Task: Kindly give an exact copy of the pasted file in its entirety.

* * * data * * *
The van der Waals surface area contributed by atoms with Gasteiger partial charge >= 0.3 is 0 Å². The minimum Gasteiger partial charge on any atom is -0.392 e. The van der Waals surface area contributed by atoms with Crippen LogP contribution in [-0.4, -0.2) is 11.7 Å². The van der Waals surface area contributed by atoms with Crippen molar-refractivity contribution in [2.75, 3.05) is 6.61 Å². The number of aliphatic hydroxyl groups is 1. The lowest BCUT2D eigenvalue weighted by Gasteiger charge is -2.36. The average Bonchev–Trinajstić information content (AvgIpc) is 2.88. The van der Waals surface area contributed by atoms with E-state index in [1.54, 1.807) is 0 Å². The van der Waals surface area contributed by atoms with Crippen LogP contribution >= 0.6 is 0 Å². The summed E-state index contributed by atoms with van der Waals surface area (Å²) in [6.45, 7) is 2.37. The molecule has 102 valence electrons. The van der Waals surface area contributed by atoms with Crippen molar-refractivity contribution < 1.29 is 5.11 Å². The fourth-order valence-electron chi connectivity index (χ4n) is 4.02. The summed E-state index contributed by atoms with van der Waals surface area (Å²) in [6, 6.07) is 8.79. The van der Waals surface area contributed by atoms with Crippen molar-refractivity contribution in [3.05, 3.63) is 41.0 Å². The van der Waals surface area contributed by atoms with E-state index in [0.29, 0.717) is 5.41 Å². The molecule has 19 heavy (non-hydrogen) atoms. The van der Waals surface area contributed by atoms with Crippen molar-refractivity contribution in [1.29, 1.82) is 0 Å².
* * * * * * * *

The van der Waals surface area contributed by atoms with Gasteiger partial charge >= 0.3 is 0 Å². The minimum Gasteiger partial charge on any atom is -0.392 e. The van der Waals surface area contributed by atoms with Crippen LogP contribution in [-0.4, -0.2) is 11.7 Å². The van der Waals surface area contributed by atoms with Crippen molar-refractivity contribution in [2.75, 3.05) is 6.61 Å². The number of aliphatic hydroxyl groups is 1. The lowest BCUT2D eigenvalue weighted by Gasteiger charge is -2.36. The average Bonchev–Trinajstić information content (AvgIpc) is 2.88. The van der Waals surface area contributed by atoms with E-state index in [1.54, 1.807) is 0 Å². The van der Waals surface area contributed by atoms with Crippen LogP contribution >= 0.6 is 0 Å². The summed E-state index contributed by atoms with van der Waals surface area (Å²) in [6.45, 7) is 2.37. The molecule has 102 valence electrons. The van der Waals surface area contributed by atoms with Crippen molar-refractivity contribution < 1.29 is 5.11 Å². The fourth-order valence-electron chi connectivity index (χ4n) is 4.02. The summed E-state index contributed by atoms with van der Waals surface area (Å²) in [6, 6.07) is 8.79. The van der Waals surface area contributed by atoms with Crippen molar-refractivity contribution in [3.05, 3.63) is 41.0 Å². The van der Waals surface area contributed by atoms with E-state index in [0.29, 0.717) is 5.41 Å². The molecule has 19 heavy (non-hydrogen) atoms. The van der Waals surface area contributed by atoms with Crippen molar-refractivity contribution in [1.29, 1.82) is 0 Å².